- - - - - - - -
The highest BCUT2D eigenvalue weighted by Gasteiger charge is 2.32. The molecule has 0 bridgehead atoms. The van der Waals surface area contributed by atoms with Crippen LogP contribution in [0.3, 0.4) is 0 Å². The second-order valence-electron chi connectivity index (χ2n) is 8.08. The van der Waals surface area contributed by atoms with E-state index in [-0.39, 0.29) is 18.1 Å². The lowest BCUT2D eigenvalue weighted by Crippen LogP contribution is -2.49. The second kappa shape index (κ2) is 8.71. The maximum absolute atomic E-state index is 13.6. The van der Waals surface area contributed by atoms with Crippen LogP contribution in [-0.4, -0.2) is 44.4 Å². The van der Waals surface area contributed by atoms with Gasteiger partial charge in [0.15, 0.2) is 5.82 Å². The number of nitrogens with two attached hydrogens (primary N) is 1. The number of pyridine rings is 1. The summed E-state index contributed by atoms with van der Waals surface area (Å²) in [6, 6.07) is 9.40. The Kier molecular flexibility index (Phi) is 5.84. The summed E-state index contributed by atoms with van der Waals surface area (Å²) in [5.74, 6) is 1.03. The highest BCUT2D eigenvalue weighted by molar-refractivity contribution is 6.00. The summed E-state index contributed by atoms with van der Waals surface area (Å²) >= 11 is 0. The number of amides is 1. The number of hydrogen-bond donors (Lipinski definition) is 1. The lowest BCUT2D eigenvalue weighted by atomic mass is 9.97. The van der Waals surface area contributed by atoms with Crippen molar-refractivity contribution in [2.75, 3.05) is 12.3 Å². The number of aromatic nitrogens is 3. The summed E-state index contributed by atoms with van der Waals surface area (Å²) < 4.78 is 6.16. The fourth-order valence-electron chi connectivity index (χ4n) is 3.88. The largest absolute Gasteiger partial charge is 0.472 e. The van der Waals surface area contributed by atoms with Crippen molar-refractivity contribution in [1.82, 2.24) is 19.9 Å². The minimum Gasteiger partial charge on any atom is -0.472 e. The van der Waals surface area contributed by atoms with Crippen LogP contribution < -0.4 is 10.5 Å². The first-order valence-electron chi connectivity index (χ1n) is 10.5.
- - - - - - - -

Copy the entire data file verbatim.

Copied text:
The highest BCUT2D eigenvalue weighted by Gasteiger charge is 2.32. The molecule has 0 bridgehead atoms. The van der Waals surface area contributed by atoms with Crippen LogP contribution in [0.3, 0.4) is 0 Å². The second-order valence-electron chi connectivity index (χ2n) is 8.08. The van der Waals surface area contributed by atoms with E-state index in [-0.39, 0.29) is 18.1 Å². The lowest BCUT2D eigenvalue weighted by Crippen LogP contribution is -2.49. The second kappa shape index (κ2) is 8.71. The maximum absolute atomic E-state index is 13.6. The van der Waals surface area contributed by atoms with Crippen LogP contribution in [-0.4, -0.2) is 44.4 Å². The van der Waals surface area contributed by atoms with Gasteiger partial charge in [0.15, 0.2) is 5.82 Å². The number of nitrogens with two attached hydrogens (primary N) is 1. The number of pyridine rings is 1. The summed E-state index contributed by atoms with van der Waals surface area (Å²) in [6, 6.07) is 9.40. The Kier molecular flexibility index (Phi) is 5.84. The summed E-state index contributed by atoms with van der Waals surface area (Å²) in [5.74, 6) is 1.03. The highest BCUT2D eigenvalue weighted by molar-refractivity contribution is 6.00. The summed E-state index contributed by atoms with van der Waals surface area (Å²) >= 11 is 0. The number of amides is 1. The number of hydrogen-bond donors (Lipinski definition) is 1. The lowest BCUT2D eigenvalue weighted by atomic mass is 9.97. The van der Waals surface area contributed by atoms with Crippen molar-refractivity contribution in [2.75, 3.05) is 12.3 Å². The number of aromatic nitrogens is 3. The summed E-state index contributed by atoms with van der Waals surface area (Å²) < 4.78 is 6.16. The fourth-order valence-electron chi connectivity index (χ4n) is 3.88. The largest absolute Gasteiger partial charge is 0.472 e. The van der Waals surface area contributed by atoms with Crippen molar-refractivity contribution in [1.82, 2.24) is 19.9 Å². The minimum Gasteiger partial charge on any atom is -0.472 e. The van der Waals surface area contributed by atoms with Crippen LogP contribution < -0.4 is 10.5 Å². The first-order valence-electron chi connectivity index (χ1n) is 10.5.